May 06, 1999, Chester, Cheshire
Right hand Bat
Slow Left arm Orthodox
A slow left-arm spinner renowned for her accuracy and economy, Sophie Ecclestone became the world's No. 1-ranked T20I bowler - according to the ICC - at the age of just 20, on the back of three years of impressive performances in the format.
Ecclestone received her formative cricketing education at her local club - Alvanley Cricket Club - in Helsby, Cheshire, on the south banks of the River Mersey. Having played for Cheshire since 2013, she was spotted by Lancashire, signing for them in 2015 and making her top-level debut as a 16-year-old that year, against Nottinghamshire in Division 1 of the Women's County Championship.
In 2016 she impressed for the England academy in the tri-series with Sri Lanka A and Australia's Shooting Stars in Sri Lanka, taking 16 wickets on that tour, including a four-for versus Sri Lanka A in Panagoda.
She was subsequently called up by new coach Mark Robinson into the England squad to face Pakistan in the T20 series in July 2016; and made her England debut aged just 17 in the first game of the series, in a tidy performance that saw her finish with figures of 1 for 21 across her 4 overs.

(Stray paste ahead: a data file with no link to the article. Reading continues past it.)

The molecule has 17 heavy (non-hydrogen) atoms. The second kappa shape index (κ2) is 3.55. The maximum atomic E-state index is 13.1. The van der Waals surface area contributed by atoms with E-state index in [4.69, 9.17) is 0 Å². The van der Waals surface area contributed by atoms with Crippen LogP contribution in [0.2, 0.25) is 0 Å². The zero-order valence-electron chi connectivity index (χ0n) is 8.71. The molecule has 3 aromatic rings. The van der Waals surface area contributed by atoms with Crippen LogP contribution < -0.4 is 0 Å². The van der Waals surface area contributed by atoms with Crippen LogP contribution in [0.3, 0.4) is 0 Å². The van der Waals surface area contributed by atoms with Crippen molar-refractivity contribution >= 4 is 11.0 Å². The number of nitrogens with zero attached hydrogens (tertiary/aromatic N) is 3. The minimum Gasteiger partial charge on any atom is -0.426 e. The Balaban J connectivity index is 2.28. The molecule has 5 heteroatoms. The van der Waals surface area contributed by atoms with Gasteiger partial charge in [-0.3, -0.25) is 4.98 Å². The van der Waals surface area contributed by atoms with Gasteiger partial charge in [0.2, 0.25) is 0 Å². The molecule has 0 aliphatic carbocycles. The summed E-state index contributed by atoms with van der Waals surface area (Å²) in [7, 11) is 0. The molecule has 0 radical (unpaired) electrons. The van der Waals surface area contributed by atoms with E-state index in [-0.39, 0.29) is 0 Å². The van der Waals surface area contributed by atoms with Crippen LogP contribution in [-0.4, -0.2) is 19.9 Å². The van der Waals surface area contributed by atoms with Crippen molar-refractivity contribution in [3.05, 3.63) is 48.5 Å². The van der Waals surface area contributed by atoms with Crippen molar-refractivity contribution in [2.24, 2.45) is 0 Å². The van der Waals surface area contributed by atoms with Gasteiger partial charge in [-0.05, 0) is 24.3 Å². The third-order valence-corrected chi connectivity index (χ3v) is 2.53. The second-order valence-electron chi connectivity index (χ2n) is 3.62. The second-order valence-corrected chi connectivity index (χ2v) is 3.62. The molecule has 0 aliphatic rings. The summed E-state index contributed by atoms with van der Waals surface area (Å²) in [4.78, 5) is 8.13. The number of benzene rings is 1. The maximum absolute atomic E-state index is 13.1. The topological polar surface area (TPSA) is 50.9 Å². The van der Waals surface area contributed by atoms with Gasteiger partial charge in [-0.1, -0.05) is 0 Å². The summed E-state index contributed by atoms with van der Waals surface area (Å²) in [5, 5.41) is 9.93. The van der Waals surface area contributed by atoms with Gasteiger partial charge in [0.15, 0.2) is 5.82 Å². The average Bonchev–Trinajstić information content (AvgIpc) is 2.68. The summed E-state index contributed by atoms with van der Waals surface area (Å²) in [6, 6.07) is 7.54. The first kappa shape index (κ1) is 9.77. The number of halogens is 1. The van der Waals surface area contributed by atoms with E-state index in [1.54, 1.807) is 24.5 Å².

She was overlooked at international level over the next 18 months, with Alex Hartley and Laura Marsh preferred to her, but secured her place in the side during the 2017-18 Ashes series in Australia, where she made her Test debut.
In 2018, she proved particularly hard to hit in the World T20 in the Caribbean, conceding just 5.38 runs per over as England reached the final following a stand-out season in the Kia Super League for Lancashire Thunder. In ODIs she was particularly parsimonious, rarely conceding more than four runs per over as teams began to play her out.
The following year, Ecclestone cemented her status as England's first-choice spinner during series against West Indies and Australia after impressing in the T20 Challenge in India and securing a central contract. She then starred at the T20 World Cup in Australia, taking eight wickets in four matches and conceding a miserly 3.23 runs per over.
Batting & Fielding